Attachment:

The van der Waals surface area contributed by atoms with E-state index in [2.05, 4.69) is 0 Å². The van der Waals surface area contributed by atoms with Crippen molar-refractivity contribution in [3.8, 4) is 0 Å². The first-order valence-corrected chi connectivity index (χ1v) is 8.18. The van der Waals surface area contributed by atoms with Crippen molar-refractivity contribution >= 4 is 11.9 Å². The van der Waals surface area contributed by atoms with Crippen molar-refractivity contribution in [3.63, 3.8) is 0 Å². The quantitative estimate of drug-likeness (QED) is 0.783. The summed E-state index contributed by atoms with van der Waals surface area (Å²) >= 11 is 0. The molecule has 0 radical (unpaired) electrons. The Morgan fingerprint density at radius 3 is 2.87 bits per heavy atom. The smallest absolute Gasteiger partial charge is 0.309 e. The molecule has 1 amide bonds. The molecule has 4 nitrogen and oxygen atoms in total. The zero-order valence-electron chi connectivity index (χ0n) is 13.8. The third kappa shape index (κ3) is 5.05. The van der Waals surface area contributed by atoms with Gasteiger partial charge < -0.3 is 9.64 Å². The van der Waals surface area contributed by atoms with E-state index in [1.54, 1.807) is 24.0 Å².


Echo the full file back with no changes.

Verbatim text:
The van der Waals surface area contributed by atoms with E-state index in [2.05, 4.69) is 0 Å². The van der Waals surface area contributed by atoms with Crippen molar-refractivity contribution in [3.8, 4) is 0 Å². The first-order valence-corrected chi connectivity index (χ1v) is 8.18. The van der Waals surface area contributed by atoms with Crippen molar-refractivity contribution >= 4 is 11.9 Å². The van der Waals surface area contributed by atoms with Crippen molar-refractivity contribution in [3.63, 3.8) is 0 Å². The quantitative estimate of drug-likeness (QED) is 0.783. The summed E-state index contributed by atoms with van der Waals surface area (Å²) >= 11 is 0. The molecule has 0 radical (unpaired) electrons. The Morgan fingerprint density at radius 3 is 2.87 bits per heavy atom. The smallest absolute Gasteiger partial charge is 0.309 e. The molecule has 1 amide bonds. The molecule has 4 nitrogen and oxygen atoms in total. The zero-order valence-electron chi connectivity index (χ0n) is 13.8. The third kappa shape index (κ3) is 5.05. The van der Waals surface area contributed by atoms with Gasteiger partial charge < -0.3 is 9.64 Å². The van der Waals surface area contributed by atoms with E-state index in [1.54, 1.807) is 24.0 Å².